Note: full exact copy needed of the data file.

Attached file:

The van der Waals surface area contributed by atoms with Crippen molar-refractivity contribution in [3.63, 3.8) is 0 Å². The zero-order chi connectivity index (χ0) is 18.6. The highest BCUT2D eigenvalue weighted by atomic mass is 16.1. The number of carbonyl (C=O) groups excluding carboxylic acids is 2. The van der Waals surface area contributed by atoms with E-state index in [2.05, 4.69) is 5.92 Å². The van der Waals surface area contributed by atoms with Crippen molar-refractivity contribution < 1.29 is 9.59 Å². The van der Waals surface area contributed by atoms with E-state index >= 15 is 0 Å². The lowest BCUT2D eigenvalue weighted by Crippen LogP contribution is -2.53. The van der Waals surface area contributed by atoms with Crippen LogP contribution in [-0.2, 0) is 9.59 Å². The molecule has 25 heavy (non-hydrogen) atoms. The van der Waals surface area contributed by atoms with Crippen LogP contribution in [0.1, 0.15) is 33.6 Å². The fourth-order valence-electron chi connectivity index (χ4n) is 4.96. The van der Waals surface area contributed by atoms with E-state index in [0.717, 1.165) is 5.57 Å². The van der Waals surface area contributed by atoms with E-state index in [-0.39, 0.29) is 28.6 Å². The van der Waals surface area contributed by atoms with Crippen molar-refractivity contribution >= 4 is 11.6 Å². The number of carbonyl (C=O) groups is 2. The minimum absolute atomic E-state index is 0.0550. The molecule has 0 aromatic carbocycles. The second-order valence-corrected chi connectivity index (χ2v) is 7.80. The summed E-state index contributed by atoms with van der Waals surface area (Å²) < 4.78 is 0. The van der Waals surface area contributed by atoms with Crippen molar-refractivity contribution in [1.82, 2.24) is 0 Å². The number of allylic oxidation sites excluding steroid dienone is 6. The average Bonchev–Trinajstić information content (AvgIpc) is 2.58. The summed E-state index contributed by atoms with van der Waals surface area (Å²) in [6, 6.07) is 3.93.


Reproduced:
The van der Waals surface area contributed by atoms with Crippen molar-refractivity contribution in [3.63, 3.8) is 0 Å². The zero-order chi connectivity index (χ0) is 18.6. The highest BCUT2D eigenvalue weighted by atomic mass is 16.1. The number of carbonyl (C=O) groups excluding carboxylic acids is 2. The van der Waals surface area contributed by atoms with E-state index in [2.05, 4.69) is 5.92 Å². The van der Waals surface area contributed by atoms with Crippen molar-refractivity contribution < 1.29 is 9.59 Å². The van der Waals surface area contributed by atoms with E-state index >= 15 is 0 Å². The lowest BCUT2D eigenvalue weighted by Crippen LogP contribution is -2.53. The van der Waals surface area contributed by atoms with Crippen LogP contribution in [-0.2, 0) is 9.59 Å². The molecule has 25 heavy (non-hydrogen) atoms. The van der Waals surface area contributed by atoms with Crippen LogP contribution in [0.1, 0.15) is 33.6 Å². The fourth-order valence-electron chi connectivity index (χ4n) is 4.96. The van der Waals surface area contributed by atoms with E-state index in [0.717, 1.165) is 5.57 Å². The van der Waals surface area contributed by atoms with E-state index in [-0.39, 0.29) is 28.6 Å². The van der Waals surface area contributed by atoms with Crippen molar-refractivity contribution >= 4 is 11.6 Å². The number of carbonyl (C=O) groups is 2. The minimum absolute atomic E-state index is 0.0550. The molecule has 0 aromatic carbocycles. The second-order valence-corrected chi connectivity index (χ2v) is 7.80. The summed E-state index contributed by atoms with van der Waals surface area (Å²) < 4.78 is 0. The van der Waals surface area contributed by atoms with Crippen molar-refractivity contribution in [1.82, 2.24) is 0 Å². The number of allylic oxidation sites excluding steroid dienone is 6. The average Bonchev–Trinajstić information content (AvgIpc) is 2.58. The summed E-state index contributed by atoms with van der Waals surface area (Å²) in [6, 6.07) is 3.93.